The reasons for the creation of the Circle of Eight were many. The Hierarchs presented a growing threat to the security of the north, and their network of spies and assassins had to be defended against. Equally troubling were a number of evil cults arising in supposedly secure areas such as Verbobonc and Furyondy; a continuing threat from the morally decayed but militarily overwhelming Great Kingdom; and several power-mad wizards and priests of the time who saw Greyhawk (like Iuz before them) as a gem to be plucked for their own or shattered under their heels. The most infamous of these evil spellcasters was Iggwilv, believed by Mordenkainen and others to still be alive and capable of returning to Oerth. Hardly less notorious was the rogue wizard known as Murq, who, in 561 CY, kidnapped two-score children of Greyhawk’s noble families and fled the city. The fate of the children was never determined, though a group of adventurers (subtly guided by the Circle of Eight) tracked down Murq in the far north and, through a magical construct, prevented him from attacking the city again. The fate of Murq and the children was never revealed to the public.
The invisible manipulations of Mordenkainen and his two groups soon had notable results. They quietly directed, in part, the downfall of the Temple of Elemental Evil in 569 CY in Verbobonc, foiled Iggwilv’s conquest of Oerth in the 570s, disrupted plots of the Horned Society and Iuz, and performed other deeds too numerous and sensitive to mention, primarily by arranging for adventurers to take up these causes as their own. A major consequence of this group’s use of adventurers to investigate a certain area or perform a given task was a sudden boom in the exploration of the ancient cairns in the hills around Greyhawk, with the discovery of several new burial sites in the Abbor-Alz that were named the Star Cairns. Greyhawk Castle was again the scene of determined exploration by seekers of treasure and magic, and the City of Greyhawk saw a flood of would-be heroes fill its streets and taverns, spending wildly before they departed on their expeditions and returning (if they came back at all) with strange tales and bizarre artifacts that drew even greater crowds.
The seeking of treasure in Castle Greyhawk itself had unintended consequences. Iuz was suddenly freed from imprisonment in the dungeons under Zagig’s old castle in 570 CY, to the great consternation of those in Greyhawk who saw the half-fiend briefly when he emerged from the ruins. He then returned by magic to his old kingdom in the north. Several members of the Circle of Eight attempted to prevent Iuz’s escape but were unsuccessful. Other powerful beings, some of demigod status and some demon lords, appeared around this time, also apparently freed from captivity by their own struggles or the careless intervention of adventurers such as Lord Robilar of Greyhawk, a Wild Coast warrior who displayed a bad habit of setting evil monstrosities loose from their magical bonds. Every powerful being freed from Castle Greyhawk blamed Zagig personally for his or her imprisonment and vowed revenge as they fled to recover from their ordeal.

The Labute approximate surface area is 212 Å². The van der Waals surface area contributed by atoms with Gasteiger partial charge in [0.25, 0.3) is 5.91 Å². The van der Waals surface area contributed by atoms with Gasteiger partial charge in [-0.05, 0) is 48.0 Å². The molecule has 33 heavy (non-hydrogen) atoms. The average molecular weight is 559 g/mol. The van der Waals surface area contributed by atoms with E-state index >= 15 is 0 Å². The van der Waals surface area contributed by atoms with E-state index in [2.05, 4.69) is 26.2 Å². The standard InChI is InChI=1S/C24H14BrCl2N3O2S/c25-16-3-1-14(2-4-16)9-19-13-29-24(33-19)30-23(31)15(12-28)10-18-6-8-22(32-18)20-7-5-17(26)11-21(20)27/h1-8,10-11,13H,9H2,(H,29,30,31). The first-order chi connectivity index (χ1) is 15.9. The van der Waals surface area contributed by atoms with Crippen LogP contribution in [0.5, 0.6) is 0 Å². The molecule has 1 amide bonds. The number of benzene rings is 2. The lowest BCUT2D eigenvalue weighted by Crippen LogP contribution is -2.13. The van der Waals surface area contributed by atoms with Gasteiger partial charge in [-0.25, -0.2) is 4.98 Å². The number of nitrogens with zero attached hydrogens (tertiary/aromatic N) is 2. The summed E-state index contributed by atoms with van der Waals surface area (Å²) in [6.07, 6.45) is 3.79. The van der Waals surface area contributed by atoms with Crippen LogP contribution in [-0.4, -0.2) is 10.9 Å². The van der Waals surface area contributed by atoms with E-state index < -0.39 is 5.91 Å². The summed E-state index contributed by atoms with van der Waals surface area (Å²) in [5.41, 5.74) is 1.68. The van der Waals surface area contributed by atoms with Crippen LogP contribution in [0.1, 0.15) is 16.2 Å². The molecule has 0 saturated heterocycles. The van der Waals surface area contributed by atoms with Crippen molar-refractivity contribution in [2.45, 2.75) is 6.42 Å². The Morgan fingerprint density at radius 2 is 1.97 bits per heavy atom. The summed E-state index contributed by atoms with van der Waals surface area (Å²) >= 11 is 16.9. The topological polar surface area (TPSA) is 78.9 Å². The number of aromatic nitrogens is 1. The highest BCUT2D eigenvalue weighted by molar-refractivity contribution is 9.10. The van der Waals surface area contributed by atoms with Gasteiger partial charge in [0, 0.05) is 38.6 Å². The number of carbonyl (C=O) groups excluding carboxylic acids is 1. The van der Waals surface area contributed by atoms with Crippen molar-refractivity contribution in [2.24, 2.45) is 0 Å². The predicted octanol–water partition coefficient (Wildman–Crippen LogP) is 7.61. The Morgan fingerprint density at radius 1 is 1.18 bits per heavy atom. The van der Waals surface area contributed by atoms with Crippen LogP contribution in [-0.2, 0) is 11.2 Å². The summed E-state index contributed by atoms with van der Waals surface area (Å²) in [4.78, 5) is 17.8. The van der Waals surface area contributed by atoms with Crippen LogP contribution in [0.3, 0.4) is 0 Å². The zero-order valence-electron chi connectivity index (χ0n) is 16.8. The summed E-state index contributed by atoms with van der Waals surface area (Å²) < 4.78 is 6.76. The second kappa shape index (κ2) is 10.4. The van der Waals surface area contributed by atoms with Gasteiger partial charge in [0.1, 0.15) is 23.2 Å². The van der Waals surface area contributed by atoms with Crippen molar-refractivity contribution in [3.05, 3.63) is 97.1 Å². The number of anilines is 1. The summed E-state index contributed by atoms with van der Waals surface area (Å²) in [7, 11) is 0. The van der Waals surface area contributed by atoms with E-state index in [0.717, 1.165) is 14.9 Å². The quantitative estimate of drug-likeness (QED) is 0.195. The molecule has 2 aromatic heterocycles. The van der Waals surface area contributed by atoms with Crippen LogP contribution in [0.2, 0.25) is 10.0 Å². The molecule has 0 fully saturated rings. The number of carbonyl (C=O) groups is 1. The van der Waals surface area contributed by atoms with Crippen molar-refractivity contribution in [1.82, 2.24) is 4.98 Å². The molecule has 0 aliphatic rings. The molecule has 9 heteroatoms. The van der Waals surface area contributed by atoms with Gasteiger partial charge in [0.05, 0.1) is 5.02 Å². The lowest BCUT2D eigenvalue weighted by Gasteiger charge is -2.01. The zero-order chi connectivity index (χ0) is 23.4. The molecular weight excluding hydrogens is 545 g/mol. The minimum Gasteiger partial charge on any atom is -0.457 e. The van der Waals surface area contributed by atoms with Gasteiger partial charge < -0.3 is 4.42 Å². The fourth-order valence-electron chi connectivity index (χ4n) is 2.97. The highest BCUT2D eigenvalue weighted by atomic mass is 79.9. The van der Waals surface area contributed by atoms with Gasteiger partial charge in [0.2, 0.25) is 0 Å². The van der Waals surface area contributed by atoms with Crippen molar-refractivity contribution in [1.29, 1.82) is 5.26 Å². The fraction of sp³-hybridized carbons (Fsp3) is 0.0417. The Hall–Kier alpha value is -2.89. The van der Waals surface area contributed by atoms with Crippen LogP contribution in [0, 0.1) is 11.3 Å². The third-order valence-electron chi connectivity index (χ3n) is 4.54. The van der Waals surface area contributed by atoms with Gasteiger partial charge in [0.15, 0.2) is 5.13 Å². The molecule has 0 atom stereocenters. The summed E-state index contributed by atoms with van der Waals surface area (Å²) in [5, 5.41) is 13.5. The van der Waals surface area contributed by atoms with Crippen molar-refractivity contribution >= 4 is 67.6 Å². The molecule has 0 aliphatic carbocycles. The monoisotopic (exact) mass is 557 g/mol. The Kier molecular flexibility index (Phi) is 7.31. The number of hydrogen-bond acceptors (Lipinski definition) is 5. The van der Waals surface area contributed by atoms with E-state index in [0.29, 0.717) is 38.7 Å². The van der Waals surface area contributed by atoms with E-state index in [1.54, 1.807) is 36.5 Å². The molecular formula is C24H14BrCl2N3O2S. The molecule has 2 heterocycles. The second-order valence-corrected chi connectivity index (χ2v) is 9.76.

Awful as this was, the city could not escape certain remarks made by these enraged beings that hinted that Zagig was still alive and active long after he was believed by all to be dead. Then came the revelation by Mordenkainen and several of his associates that they believed Zagig (now called Zagyg, a variation that the archmage often used at whim in signing documents when he was Lord Mayor of Greyhawk) to not only be alive but to be a demigod; several of the Circle accorded him their worship. Priests could cast spells in Zagyg’s name, and Zagyg was discovered to be a servant of the god of magic, Boccob. The cult of Zagyg has since gained a minor following in Greyhawk, though it has never been strong in his adopted home town.
A violent conflict in the Old City of Greyhawk between the Thieves’ Guild and the Union of Beggars in 571 CY led to a portion of the Old City being burned down by accident, at the same time that the Thieves’ Guild reached a new pinnacle of power. A master thief named Nerof Gasgal had decided to make a career in politics after surviving a traumatic exploit; he became Lord Mayor of Greyhawk in 570 CY at the age of 30 (not the youngest Lord Mayor ever, but nearly so). His close friend, Org Nenshen, became Guildmaster of Thieves and an Oligarch in 572 CY after the death (by natural causes) of Arentol, who led the guild to victory over the Beggars’ Union. The two brought great dynamism to the government of the city, and they were able to improve business conditions and bring in foreign merchants and tradesmen to settle as citizens, adding to the pool of local wealth and talent. Glodreddi Bakkanin, long-time Inspector of Taxes for the city, was encouraged to develop new sources of income for the city’s coffers, and this he did with enthusiasm and cunning. (The appearance of the annoying People’s Constables in 575 CY was one of Glodreddi’s more financially successful projects.)